- I'd rather say that Hitler's personal vanity in terms of mass adulation was huge. But, like Lenin, he was also rather materially ascetic in his personal life. Hitler was no doubt much more emotional than Lenin, but could his vanity and need for adulation be due to different social backgrounds? Not only was Hitler's family complicated and abusive / scarring, whereas Lenin's was internally harmonious and supportive, but Hitler, despite his father's prominent social position, had never had Lenin's experience of being "the young lord" / "the master's son" on a landed estate with peasants bowing and scraping (and mocking him behind his back?). In that respect Lenin was more similar to the Romanovs themselves, cured of the desire of having the masses worship the earth he walked upon.
« Last Edit: May 06, 2018, 04:02:32 PM by Превед »
Берёзы севера мне милы,
Их грустный, опущённый вид,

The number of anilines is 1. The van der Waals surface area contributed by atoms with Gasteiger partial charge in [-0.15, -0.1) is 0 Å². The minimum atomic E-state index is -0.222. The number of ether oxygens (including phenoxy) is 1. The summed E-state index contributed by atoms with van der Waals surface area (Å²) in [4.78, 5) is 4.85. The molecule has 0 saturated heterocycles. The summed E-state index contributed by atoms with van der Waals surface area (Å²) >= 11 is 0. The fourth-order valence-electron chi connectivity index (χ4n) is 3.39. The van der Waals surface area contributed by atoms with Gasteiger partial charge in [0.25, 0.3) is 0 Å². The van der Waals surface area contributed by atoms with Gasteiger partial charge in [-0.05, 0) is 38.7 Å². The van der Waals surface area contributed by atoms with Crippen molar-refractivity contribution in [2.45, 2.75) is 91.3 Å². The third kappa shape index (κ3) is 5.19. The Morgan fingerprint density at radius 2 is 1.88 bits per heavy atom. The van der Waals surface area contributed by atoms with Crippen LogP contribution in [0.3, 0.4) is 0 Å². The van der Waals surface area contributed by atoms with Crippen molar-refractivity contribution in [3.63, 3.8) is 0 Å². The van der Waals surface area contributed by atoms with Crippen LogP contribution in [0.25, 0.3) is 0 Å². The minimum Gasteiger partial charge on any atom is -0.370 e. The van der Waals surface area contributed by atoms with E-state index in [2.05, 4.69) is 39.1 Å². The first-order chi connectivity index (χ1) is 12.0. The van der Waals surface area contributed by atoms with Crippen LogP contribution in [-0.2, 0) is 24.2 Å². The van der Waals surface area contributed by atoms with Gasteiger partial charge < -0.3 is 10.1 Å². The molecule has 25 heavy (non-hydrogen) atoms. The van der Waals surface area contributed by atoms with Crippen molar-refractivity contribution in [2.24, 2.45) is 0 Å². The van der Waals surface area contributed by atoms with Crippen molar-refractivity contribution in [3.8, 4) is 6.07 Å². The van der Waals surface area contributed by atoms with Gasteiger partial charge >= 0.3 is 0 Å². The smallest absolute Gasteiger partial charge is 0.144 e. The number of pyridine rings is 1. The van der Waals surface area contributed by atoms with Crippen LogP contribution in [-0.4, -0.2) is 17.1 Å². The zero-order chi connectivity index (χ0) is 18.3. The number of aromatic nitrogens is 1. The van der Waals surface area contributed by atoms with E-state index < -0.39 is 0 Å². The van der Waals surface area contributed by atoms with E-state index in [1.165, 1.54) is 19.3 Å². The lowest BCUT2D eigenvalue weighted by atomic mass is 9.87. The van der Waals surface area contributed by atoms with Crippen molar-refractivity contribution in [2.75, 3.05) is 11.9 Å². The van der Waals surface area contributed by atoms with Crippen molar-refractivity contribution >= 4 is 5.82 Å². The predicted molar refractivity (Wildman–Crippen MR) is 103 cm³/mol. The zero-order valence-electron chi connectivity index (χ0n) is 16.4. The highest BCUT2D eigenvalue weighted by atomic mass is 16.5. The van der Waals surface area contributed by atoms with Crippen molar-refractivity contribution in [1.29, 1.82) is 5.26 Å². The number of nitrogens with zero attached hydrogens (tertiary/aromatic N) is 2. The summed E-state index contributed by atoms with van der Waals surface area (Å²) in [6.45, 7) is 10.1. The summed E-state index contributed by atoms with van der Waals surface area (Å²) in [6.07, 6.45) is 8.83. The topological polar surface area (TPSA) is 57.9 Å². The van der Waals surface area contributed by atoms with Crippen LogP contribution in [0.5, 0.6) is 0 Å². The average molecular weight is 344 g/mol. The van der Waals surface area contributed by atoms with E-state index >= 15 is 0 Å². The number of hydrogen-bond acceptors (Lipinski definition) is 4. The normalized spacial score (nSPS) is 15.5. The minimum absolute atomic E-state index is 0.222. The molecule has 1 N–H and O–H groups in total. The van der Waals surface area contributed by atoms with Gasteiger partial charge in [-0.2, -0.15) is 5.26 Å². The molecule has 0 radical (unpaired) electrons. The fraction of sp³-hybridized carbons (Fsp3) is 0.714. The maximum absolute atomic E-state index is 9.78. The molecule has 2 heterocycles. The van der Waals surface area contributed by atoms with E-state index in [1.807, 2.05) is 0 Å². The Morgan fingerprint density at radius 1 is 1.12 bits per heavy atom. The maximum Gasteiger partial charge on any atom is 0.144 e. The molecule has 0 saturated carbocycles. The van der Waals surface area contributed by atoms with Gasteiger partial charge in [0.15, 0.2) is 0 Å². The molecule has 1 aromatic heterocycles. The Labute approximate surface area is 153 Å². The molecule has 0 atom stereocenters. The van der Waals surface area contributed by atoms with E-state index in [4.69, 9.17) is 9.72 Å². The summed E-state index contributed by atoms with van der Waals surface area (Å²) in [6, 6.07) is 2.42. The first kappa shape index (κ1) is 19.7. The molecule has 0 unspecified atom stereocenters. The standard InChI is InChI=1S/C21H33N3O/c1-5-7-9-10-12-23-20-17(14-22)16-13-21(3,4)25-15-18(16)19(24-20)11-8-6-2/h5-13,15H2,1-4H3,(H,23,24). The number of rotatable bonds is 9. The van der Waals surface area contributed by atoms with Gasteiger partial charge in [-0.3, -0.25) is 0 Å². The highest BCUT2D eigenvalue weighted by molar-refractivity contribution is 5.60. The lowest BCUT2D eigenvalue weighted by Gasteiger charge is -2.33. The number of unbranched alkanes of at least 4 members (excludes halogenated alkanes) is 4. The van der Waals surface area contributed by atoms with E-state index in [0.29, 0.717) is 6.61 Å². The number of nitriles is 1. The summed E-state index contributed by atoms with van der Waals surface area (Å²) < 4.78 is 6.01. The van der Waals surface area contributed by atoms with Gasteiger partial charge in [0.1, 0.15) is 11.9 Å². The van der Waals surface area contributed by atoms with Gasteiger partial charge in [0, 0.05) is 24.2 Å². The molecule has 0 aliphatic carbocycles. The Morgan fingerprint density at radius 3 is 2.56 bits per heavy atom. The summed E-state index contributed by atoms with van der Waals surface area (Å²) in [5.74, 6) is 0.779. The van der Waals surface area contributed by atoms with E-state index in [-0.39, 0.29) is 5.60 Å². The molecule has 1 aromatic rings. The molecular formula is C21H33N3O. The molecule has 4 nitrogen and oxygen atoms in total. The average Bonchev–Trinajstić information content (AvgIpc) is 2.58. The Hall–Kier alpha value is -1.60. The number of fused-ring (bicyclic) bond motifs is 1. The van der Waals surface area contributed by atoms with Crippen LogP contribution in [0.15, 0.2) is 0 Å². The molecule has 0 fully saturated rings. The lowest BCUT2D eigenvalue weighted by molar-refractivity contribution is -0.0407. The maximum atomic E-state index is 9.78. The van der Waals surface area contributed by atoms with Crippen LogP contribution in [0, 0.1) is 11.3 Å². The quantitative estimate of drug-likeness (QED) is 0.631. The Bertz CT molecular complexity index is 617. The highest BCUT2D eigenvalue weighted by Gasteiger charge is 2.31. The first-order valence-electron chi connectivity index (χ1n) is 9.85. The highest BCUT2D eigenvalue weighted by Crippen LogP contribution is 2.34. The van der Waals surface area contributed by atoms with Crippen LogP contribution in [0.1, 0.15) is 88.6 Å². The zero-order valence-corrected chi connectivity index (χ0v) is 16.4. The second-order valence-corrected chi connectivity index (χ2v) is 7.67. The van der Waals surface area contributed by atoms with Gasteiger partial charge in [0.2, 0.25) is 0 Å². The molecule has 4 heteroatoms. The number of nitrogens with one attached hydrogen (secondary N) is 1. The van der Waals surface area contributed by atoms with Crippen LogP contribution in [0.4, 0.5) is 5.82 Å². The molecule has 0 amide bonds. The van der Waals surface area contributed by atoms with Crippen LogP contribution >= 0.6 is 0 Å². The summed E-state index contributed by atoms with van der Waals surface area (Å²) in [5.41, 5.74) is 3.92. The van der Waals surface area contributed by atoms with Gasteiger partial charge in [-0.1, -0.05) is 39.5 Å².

Как речь безмолвная могилы,
Горячку сердца холодит.

(Афанасий Фет: Ивы и берёзы, 1843 / 1856)

Offline Nictionary

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Re: Why is Lenin still praised?
« Reply #6 on: May 06, 2018, 04:32:54 PM »
Quote
Neither Hitler's nor Lenin's fathers were minor bureaucrats. Ilya Ulyanov ended up in class IV, corresponding to a major-general. I'm not sure if Austria-Hungary had a complete, corresponding version of the Table of Ranks, but I read that Alois Hitler, as a senior customs official, held the rank equivalent to a captain (which would be class VII in the Russian Table of Ranks, which has 14 classes).

Forgive me, I totally forgot to take the historical context into account.  I was looking at them through a contemporary American mindset, where a school superintendent and a customs official would usually be considered minor bureaucrats.

Quote
Hitler's personal vanity in terms of mass adulation was huge. But, like Lenin, he was also rather materially ascetic in his personal life.

The latter is what I had in mind.  But you're right that in terms of mass adulation, Hitler and Lenin were totally different.  I think Lenin was less of a megalomaniac.
The world is a dangerous place to live; not because of the people who are evil, but because of the people who don't do anything about it.

Albert Einstein

Offline Превед

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Re: Why is Lenin still praised?
« Reply #7 on: May 07, 2018, 02:17:35 PM »